Letters

Letters from the week of May 29, 2003

Maxine Schuman
Via e-mail

A friend in need: Last August our 14-year-old son found a new friend at school named Ronnie Grossman. We were thrilled because Ronnie is an intelligent, respectful boy who enjoys being with his friends. We like him a lot. The one odd thing was that Ronnie would never talk about his father.

Our family was shocked to read your article and to find out all that Ronnie has endured. We need to help this family. Heather has obviously done a good job rearing Ronnie and his brother and sister. However, Ronnie does not talk about his situation and in fact tries to cover everything. It is scary to think how the abuse in that house has affected him and will continue to affect him the rest of his life, especially if it is not brought out in the open and justice is served.

Heather needs support to help her continue to live for these children. They need Heather to be there for them in body, mind and spirit. She and her family need validation of this awful situation so they can continue to move on.

We are gravely concerned that our county and state officials are not coming to her aid. What could possibly be stopping them? Does the Grossman family have that much money that somehow our officials are afraid to prosecute? Sorry, but I had to ask. It seems unbelievable that there is a refusal to prosecute. There seems to be no reservation in pursuing the Catholic Church, however, over such matters. Cases of elder abuse have been prosecuted (thankfully) on far less evidence.

Did the attorney's office even interview the witnesses? Did any investigation take place about John Grossman and his past marriages and subsequent divorces? Is there a family history of abuse that should be looked into? Would this case be handled the same if the husband didn't have money to hire the best attorneys and many of them, to head off Heather and the children at every pass? I know I am not the only one in this community who has many questions.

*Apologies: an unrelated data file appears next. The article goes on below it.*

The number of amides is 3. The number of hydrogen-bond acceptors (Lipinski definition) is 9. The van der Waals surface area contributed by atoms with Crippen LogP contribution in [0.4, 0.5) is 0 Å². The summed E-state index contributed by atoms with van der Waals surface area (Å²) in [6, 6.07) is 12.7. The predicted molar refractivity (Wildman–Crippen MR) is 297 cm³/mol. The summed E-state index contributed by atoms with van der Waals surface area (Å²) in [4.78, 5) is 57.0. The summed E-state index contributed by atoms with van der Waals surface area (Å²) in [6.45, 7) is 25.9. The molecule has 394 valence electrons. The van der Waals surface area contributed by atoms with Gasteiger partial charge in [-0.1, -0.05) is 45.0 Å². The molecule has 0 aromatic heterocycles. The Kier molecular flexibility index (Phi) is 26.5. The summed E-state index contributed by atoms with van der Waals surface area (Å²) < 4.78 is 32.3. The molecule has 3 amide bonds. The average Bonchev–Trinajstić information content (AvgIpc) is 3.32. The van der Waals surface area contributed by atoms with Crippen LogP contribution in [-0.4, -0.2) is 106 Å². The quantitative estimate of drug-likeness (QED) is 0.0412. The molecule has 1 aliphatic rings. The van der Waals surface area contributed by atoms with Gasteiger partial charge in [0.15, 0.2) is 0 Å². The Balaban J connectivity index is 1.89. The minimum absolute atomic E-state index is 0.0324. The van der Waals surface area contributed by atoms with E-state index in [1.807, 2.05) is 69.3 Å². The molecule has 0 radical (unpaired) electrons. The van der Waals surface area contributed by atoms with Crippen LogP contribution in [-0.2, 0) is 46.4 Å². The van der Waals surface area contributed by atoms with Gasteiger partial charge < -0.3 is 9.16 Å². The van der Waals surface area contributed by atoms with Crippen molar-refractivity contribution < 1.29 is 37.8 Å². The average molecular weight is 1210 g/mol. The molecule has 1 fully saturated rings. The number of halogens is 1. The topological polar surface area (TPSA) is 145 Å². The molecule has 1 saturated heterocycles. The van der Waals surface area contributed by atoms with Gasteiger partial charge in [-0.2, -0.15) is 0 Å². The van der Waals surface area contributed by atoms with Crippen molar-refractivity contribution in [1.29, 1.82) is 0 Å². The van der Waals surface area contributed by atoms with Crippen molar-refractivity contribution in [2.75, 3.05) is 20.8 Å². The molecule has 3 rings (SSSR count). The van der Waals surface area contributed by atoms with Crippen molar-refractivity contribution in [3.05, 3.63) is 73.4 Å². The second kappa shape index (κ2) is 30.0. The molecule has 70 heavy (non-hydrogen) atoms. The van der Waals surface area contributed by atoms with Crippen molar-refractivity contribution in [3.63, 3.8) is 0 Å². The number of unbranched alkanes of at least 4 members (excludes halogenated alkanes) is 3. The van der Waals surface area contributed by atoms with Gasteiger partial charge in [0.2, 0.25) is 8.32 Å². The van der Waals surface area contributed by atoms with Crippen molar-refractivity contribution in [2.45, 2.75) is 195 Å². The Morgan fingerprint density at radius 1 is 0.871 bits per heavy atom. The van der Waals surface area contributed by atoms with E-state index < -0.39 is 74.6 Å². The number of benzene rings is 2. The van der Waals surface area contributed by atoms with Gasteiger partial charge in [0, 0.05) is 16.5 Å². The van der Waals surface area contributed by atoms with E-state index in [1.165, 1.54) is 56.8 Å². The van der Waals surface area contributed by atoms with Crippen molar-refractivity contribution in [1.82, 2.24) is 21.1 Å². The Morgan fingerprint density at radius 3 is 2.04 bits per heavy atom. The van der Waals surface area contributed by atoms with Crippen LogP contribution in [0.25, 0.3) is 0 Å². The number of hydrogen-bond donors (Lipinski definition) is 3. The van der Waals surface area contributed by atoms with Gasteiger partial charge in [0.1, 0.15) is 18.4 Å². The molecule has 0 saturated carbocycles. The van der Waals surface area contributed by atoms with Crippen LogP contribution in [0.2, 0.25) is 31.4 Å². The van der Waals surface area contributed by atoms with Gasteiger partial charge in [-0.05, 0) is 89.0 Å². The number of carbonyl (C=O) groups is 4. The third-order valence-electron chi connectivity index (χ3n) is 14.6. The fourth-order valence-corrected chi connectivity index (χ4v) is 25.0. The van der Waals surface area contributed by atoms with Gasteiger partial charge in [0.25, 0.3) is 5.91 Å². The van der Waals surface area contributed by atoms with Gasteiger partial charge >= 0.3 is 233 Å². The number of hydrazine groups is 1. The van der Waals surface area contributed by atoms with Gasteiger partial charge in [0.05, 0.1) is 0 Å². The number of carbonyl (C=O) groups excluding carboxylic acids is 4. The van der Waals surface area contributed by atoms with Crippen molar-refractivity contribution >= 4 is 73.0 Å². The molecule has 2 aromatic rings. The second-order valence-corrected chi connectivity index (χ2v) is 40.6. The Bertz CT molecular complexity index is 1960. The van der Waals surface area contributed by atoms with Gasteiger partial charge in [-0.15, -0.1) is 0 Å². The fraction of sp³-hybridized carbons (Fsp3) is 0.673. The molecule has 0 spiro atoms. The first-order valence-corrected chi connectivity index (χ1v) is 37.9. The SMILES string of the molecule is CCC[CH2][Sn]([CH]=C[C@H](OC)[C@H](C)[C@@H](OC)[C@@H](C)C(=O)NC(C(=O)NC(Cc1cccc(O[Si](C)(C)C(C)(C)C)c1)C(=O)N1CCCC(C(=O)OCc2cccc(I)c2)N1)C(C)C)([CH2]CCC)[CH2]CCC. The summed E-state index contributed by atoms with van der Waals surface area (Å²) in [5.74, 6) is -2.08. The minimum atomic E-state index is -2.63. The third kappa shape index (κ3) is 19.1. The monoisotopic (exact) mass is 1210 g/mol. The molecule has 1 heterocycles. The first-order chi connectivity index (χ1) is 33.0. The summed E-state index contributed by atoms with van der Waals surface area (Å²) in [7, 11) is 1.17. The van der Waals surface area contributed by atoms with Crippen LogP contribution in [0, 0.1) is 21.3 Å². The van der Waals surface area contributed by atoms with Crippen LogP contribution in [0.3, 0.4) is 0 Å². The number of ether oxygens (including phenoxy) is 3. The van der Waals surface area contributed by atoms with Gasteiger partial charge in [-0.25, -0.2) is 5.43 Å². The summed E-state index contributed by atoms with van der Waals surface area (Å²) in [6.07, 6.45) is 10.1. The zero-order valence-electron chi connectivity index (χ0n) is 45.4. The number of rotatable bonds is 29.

John Grossman and his family need to own up to the past abuse and get help. Heather, Ronnie and the twins are victims of a cruel system if they won't even take a look at the 1,100 pages of corroborated abuse.

These children need their mother and she needs support. Let us now, as a community, support her and take a stand against abuse in rich and poor homes. We are either going to protect those in our society who cannot do so themselves or we are not.

Carrie Jackson
Scottsdale

Victims' rights: As a friend of Heather, I am grateful that New Times has brought her ordeal to the forefront. Perhaps it has helped other abused and battered families step forward. But if they face the same maze of dead ends that Heather has faced, their role as victim will only continue.

Heather Grossman and her children are victims of physical and extreme emotional abuse. They are also victims of a legal system that may be broken beyond repair.

Are we to believe that the Paradise Valley Police Department documented in-depth accounts of abuse, corroborated by witnesses without any inkling of whether county officials would recognize these as serious crimes? Clearly the Paradise Valley Police Department was surprised that the county willingly turned a blind eye to these events. According to the article, the County Attorney's Office had contact with and accepted the wealthy Mr. Grossman's accounts of various incidents. Did the County Attorney's Office contact the victim to discuss the allegations? No, it did not.

John Grossman has been divorced twice before; both divorce documents are sealed. Clearly the story of abuse did not start with Heather. The judicial system is an advocate of John Grossman's gross deeds, but who will champion Heather's cause?

The Florida legal system failed Heather and on account of their negligence she is a quadriplegic. The Arizona justice system has failed her as well. If the Arizona system allows John Grossman to go free, the trail of abuse will only continue. Somewhere else another woman and more children will be abused and terrified all thanks to our thoughtless and unaccountable judicial system.

Tricia McKnight
Scottsdale

Fiscal education: It's been three weeks since I read the article "Paralyzed in Paradise," and it still has left a haunting feeling in me! Such a story of bad luck and bad karma, but to let a man who is so clearly angry and abusive over his wife's high-level disability go free is simply saying that the abusive behavior is okay both morally and, more important, legally.

This story also clearly shows that abuse can be seen by many and no one either is noticing it or feels it's their place to make mention of it. Going through so many nurses means that many saw abuse, were victims of it themselves, saw that the children were being emotionally abused, and no one came forward to report this? Money, in this case, seems to be the root of evil.

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